Malcolm Turnbull has a vision for the Australian economy:
The Australia of the future has to be a nation that is agile, that is innovative, that is creative. We can’t be defensive, we can’t future-proof ourselves.
We have to recognise that the disruption that we see driven by technology, the volatility in change is our friend if we are agile and smart enough to take advantage of it.
Excellent. As Adam Smith suggested “peace, easy taxes and a tolerable administration of justice” will suffice. But it seems the new PM has a somewhat different game plan:
We have to be – and we will be – a country that invests in science and puts it right at the centre of our national agenda.
We have to recognise the central role of science and the work of scientists and people that follow the scientific method.
Hopefully he will have read this weekend essay by Matt Ridley:
Politicians believe that innovation can be turned on and off like a tap: You start with pure scientific insights, which then get translated into applied science, which in turn become useful technology. So what you must do, as a patriotic legislator, is to ensure that there is a ready supply of money to scientists on the top floor of their ivory towers, and lo and behold, technology will come clanking out of the pipe at the bottom of the tower.
To be fair to Malcolm Turnbull many people have subscribed to the so-called linear model for a long, long time.
This linear model of how science drives innovation and prosperity goes right back to Francis Bacon, the early 17th-century philosopher and statesman who urged England to catch up with the Portuguese in their use of science to drive discovery and commercial gain. Supposedly Prince Henry the Navigator in the 15th century had invested heavily in mapmaking, nautical skills and navigation, which resulted in the exploration of Africa and great gains from trade. That is what Bacon wanted to copy.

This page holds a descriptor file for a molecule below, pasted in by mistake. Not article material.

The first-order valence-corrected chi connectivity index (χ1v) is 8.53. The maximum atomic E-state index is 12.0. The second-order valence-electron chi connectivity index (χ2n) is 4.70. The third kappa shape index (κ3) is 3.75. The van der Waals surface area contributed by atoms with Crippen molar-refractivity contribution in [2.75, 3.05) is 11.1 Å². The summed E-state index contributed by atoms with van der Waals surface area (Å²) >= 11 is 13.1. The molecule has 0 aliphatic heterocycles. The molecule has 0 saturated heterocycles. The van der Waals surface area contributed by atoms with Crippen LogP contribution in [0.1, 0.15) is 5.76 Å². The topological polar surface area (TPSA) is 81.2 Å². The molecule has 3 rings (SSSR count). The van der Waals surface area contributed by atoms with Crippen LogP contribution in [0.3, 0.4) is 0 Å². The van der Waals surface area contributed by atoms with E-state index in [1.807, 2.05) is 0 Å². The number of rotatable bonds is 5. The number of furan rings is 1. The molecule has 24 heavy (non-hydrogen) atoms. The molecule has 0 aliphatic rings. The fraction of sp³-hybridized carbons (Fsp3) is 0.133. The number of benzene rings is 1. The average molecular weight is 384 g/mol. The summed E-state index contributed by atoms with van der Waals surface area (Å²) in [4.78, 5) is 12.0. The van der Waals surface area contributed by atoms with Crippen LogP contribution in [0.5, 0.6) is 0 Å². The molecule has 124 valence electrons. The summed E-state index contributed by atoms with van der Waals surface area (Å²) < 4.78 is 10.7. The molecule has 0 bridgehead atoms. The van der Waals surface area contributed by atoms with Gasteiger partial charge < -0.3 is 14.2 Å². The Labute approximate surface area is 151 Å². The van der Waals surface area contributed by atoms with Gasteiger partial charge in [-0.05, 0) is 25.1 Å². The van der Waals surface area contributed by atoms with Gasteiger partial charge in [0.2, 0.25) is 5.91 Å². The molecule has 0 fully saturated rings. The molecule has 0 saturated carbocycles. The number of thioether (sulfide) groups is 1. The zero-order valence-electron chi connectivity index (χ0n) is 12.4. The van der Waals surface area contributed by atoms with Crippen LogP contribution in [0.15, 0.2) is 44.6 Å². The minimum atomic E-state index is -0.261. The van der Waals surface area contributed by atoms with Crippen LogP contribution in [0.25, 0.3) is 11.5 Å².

Yet recent scholarship has exposed this tale as a myth, or rather a piece of Prince Henry’s propaganda. Like most innovation, Portugal’s navigational advances came about by trial and error among sailors, not by speculation among astronomers and cartographers. If anything, the scientists were driven by the needs of the explorers rather than the other way around.
It follows that there is less need for government to fund science: Industry will do this itself. Having made innovations, it will then pay for research into the principles behind them. Having invented the steam engine, it will pay for thermodynamics. This conclusion of Mr. Kealey’s is so heretical as to be incomprehensible to most economists, to say nothing of scientists themselves.
For more than a half century, it has been an article of faith that science would not get funded if government did not do it, and economic growth would not happen if science did not get funded by the taxpayer. It was the economist Robert Solow who demonstrated in 1957 that innovation in technology was the source of most economic growth—at least in societies that were not expanding their territory or growing their populations. It was his colleagues Richard Nelson and Kenneth Arrow who explained in 1959 and 1962, respectively, that government funding of science was necessary, because it is cheaper to copy others than to do original research.
“The problem with the papers of Nelson and Arrow,” writes Mr. Kealey, “was that they were theoretical, and one or two troublesome souls, on peering out of their economists’ aeries, noted that in the real world, there did seem to be some privately funded research happening.” He argues that there is still no empirical demonstration of the need for public funding of research and that the historical record suggests the opposite.
If prime minister Turnbull wants a disruptive economy he is going to have to first disrupt Canberra by cutting regulation and cutting taxation. To be sure strengthening Canberra will disrupt the economy too, but not in the value-adding way that he is envisaging.